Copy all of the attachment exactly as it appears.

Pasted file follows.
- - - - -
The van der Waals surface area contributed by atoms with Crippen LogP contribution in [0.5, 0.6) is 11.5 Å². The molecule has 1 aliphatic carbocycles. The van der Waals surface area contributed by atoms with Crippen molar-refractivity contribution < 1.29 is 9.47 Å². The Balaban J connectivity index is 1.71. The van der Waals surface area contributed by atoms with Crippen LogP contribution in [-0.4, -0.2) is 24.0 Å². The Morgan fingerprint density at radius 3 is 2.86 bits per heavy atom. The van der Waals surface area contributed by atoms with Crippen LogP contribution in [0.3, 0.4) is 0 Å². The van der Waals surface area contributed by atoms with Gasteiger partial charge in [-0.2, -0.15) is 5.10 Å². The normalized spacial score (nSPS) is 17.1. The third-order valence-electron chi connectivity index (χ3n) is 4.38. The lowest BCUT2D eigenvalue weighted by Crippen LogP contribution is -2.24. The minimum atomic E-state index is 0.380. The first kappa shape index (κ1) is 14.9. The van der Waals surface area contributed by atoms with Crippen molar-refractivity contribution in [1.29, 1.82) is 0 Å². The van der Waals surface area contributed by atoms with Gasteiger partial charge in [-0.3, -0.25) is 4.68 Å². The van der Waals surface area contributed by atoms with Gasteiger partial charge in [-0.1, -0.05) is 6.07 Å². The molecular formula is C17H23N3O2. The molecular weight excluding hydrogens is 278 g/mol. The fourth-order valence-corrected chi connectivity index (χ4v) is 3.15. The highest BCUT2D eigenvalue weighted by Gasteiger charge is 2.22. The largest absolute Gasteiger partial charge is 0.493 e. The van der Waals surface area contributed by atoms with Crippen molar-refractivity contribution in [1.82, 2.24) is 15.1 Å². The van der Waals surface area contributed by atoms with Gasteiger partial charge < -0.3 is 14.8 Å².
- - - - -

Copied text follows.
The van der Waals surface area contributed by atoms with Crippen LogP contribution in [0.5, 0.6) is 11.5 Å². The molecule has 1 aliphatic carbocycles. The van der Waals surface area contributed by atoms with Crippen molar-refractivity contribution < 1.29 is 9.47 Å². The Balaban J connectivity index is 1.71. The van der Waals surface area contributed by atoms with Crippen LogP contribution in [-0.4, -0.2) is 24.0 Å². The Morgan fingerprint density at radius 3 is 2.86 bits per heavy atom. The van der Waals surface area contributed by atoms with Crippen LogP contribution in [0.3, 0.4) is 0 Å². The van der Waals surface area contributed by atoms with Gasteiger partial charge in [-0.2, -0.15) is 5.10 Å². The normalized spacial score (nSPS) is 17.1. The third-order valence-electron chi connectivity index (χ3n) is 4.38. The lowest BCUT2D eigenvalue weighted by Crippen LogP contribution is -2.24. The minimum atomic E-state index is 0.380. The first kappa shape index (κ1) is 14.9. The van der Waals surface area contributed by atoms with Crippen molar-refractivity contribution in [1.29, 1.82) is 0 Å². The van der Waals surface area contributed by atoms with Gasteiger partial charge in [-0.3, -0.25) is 4.68 Å². The van der Waals surface area contributed by atoms with Gasteiger partial charge in [-0.1, -0.05) is 6.07 Å². The molecular formula is C17H23N3O2. The molecular weight excluding hydrogens is 278 g/mol. The fourth-order valence-corrected chi connectivity index (χ4v) is 3.15. The highest BCUT2D eigenvalue weighted by Gasteiger charge is 2.22. The largest absolute Gasteiger partial charge is 0.493 e. The van der Waals surface area contributed by atoms with Crippen molar-refractivity contribution in [1.82, 2.24) is 15.1 Å². The van der Waals surface area contributed by atoms with Gasteiger partial charge < -0.3 is 14.8 Å².